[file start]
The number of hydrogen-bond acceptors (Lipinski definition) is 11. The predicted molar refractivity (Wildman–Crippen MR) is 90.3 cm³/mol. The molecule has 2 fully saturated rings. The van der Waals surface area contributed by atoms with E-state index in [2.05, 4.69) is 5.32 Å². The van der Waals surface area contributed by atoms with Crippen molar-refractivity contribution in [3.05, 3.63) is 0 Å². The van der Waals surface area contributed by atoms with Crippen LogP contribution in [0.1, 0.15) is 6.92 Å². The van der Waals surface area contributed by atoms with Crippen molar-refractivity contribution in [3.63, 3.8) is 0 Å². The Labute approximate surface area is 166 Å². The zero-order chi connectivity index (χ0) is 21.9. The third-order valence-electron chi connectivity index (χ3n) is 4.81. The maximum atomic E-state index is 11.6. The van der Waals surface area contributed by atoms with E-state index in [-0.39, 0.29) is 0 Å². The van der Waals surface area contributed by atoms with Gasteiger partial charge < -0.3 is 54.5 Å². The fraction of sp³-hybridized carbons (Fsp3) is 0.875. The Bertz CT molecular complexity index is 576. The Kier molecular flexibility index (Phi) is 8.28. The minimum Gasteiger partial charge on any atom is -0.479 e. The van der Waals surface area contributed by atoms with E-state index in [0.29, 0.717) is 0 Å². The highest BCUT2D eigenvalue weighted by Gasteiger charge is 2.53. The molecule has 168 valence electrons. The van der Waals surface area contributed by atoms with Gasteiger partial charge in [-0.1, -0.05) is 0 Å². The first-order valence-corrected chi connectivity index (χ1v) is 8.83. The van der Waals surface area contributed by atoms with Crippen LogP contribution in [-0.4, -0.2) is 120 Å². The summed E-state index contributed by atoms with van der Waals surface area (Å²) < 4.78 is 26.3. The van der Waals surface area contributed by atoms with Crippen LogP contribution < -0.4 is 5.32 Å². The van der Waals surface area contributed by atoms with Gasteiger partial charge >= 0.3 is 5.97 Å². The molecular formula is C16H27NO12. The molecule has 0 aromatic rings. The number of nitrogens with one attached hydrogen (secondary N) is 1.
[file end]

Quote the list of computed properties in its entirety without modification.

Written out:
The number of hydrogen-bond acceptors (Lipinski definition) is 11. The predicted molar refractivity (Wildman–Crippen MR) is 90.3 cm³/mol. The molecule has 2 fully saturated rings. The van der Waals surface area contributed by atoms with E-state index in [2.05, 4.69) is 5.32 Å². The van der Waals surface area contributed by atoms with Crippen molar-refractivity contribution in [3.05, 3.63) is 0 Å². The van der Waals surface area contributed by atoms with Crippen LogP contribution in [0.1, 0.15) is 6.92 Å². The van der Waals surface area contributed by atoms with Crippen molar-refractivity contribution in [3.63, 3.8) is 0 Å². The Labute approximate surface area is 166 Å². The zero-order chi connectivity index (χ0) is 21.9. The third-order valence-electron chi connectivity index (χ3n) is 4.81. The maximum atomic E-state index is 11.6. The van der Waals surface area contributed by atoms with E-state index in [-0.39, 0.29) is 0 Å². The van der Waals surface area contributed by atoms with Gasteiger partial charge < -0.3 is 54.5 Å². The fraction of sp³-hybridized carbons (Fsp3) is 0.875. The Bertz CT molecular complexity index is 576. The Kier molecular flexibility index (Phi) is 8.28. The minimum Gasteiger partial charge on any atom is -0.479 e. The van der Waals surface area contributed by atoms with E-state index in [0.29, 0.717) is 0 Å². The highest BCUT2D eigenvalue weighted by Gasteiger charge is 2.53. The molecule has 168 valence electrons. The van der Waals surface area contributed by atoms with Gasteiger partial charge in [-0.1, -0.05) is 0 Å². The first-order valence-corrected chi connectivity index (χ1v) is 8.83. The van der Waals surface area contributed by atoms with Crippen LogP contribution in [-0.4, -0.2) is 120 Å². The summed E-state index contributed by atoms with van der Waals surface area (Å²) < 4.78 is 26.3. The van der Waals surface area contributed by atoms with Crippen LogP contribution < -0.4 is 5.32 Å². The van der Waals surface area contributed by atoms with Gasteiger partial charge >= 0.3 is 5.97 Å². The molecular formula is C16H27NO12. The molecule has 0 aromatic rings. The number of nitrogens with one attached hydrogen (secondary N) is 1.